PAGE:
3 Ways To Survive Your Spouse’s Tax Troubles

Craig Thomas

Craig Thomas

Managing Partner, CPA, Certified Tax Resolution Specialist at Streamline Tax Resolution, llc
Craig Thomas

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Did you know that when you sign a Joint Tax Return, the IRS holds you equally responsible for all tax consequences? Even when the IRS discovers an error due to your spouse, you are also responsible for the liability.

In order to help protect a taxpayer from being forced to pay for incorrect information reported by the taxpayer’s spouse on their return, the IRS set up the Innocent Spouse Relief Program. If a taxpayer can prove that he or she is legitimately not responsible for owed tax debts stemming from the years the taxpayer was married, then the IRS may decide to collect only from the other spouse or ex-spouse.

There are 3 different forms of spouse relief, which are all described in more detail below. If a taxpayer does not qualify for one type, then it is possible that he or she may qualify for another.

1. Classic Innocent Spouse Relief

The original form of spouse relief fully relieves a taxpayer of their spouse’s tax liability, including interest and penalties. In order to qualify, the following conditions must be met:

  • A joint tax return must have been filed
  • The understated tax amount on the return was due to erroneous items.
  • The taxpayer proves that, at the time he or she signed the joint return, the taxpayer did not know, and had no reason to know that there was incorrect information reported by the taxpayer’s spouse on the return.
  • Given all of the facts, the IRS determines that it would be unfair to hold the innocent taxpayer responsible for the incorrect information reported by the taxpayer’s spouse on the return.

The key here is that the IRS must determine that you did not know, or had no reason to know about any erroneous reporting. To do so, the IRS will look at several factors, such as your educational level, your participation in your family finances, and whether or not you benefited from the under reporting.

2. Relief by Separation of Liability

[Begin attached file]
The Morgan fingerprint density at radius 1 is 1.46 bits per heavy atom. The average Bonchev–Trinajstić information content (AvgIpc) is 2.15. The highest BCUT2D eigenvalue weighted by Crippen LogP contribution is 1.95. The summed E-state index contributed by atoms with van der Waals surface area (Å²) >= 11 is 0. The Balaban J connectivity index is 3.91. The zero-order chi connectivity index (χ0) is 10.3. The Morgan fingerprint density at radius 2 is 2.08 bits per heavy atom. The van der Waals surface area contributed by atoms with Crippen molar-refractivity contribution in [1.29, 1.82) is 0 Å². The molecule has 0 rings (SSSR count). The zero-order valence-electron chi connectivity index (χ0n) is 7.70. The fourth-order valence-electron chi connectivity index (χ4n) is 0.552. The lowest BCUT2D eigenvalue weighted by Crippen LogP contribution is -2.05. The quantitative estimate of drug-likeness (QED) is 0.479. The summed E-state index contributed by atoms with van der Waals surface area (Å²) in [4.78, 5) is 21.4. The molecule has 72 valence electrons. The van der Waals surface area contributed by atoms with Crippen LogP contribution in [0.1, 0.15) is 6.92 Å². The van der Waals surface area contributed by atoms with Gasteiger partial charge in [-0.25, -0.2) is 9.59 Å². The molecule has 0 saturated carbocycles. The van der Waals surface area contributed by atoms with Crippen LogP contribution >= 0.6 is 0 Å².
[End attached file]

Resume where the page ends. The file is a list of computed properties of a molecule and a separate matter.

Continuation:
Under this form of innocent spouse relief, the IRS allocates the percentage of responsibility among each spouse, instead of holding them equally liable for the entire amount. To qualify for this form of relief, the tax debt needs to have stemmed from an error, such as under reporting of income, or incorrectly calculating your tax liability. The primary qualifications are:

  • You are no longer married to, or are legally separated from your spouse
  • There was not an attempt to defraud
  • You had no knowledge of the erroneous items at time return was filed

3. Equitable Relief

Taxpayers who do not qualify for Classic Innocent Spouse Relief, or Relief by Separation of Liability may qualify for the Equitable Relief program. This form of innocent spouse relief is the only one that will allow you to request relief from an underpayment of tax where the tax liability was listed correctly on a taxpayers return, but was not paid.

The key to qualifying for Equitable Relief is that the facts and circumstances must show that it is unfair to hold you responsible for the understated or unpaid tax bill.

For example: Your joint tax return shows you and your spouse have a $15,000 liability. Let’s say you are responsible for $7,000, and your spouse is responsible for $8,000. You pay your portion with the tax return filing. There remains an underpaid portion of $8,000.
What if you withdrew money to give to your spouse, in order for he or she to submit their portion of their tax liability? But, unbeknownst to you, your spouse spent the money elsewhere. Or, what if your spouse deserts you, and leaves you on the IRS hook for the $8,000?

As long as certain requirements are met, the IRS might find it unfair to hold a taxpayer responsible in the above scenarios.

If you find yourself in this situation, and want to take advantage of the opportunity before you, contact me, Craig Thomas, CPA & Certified Tax Resolution Specialist, at Streamline Tax Resolution to discuss the possibilities: (888) 545-5789 x201 or cthomas@streamlinetaxresolution.com.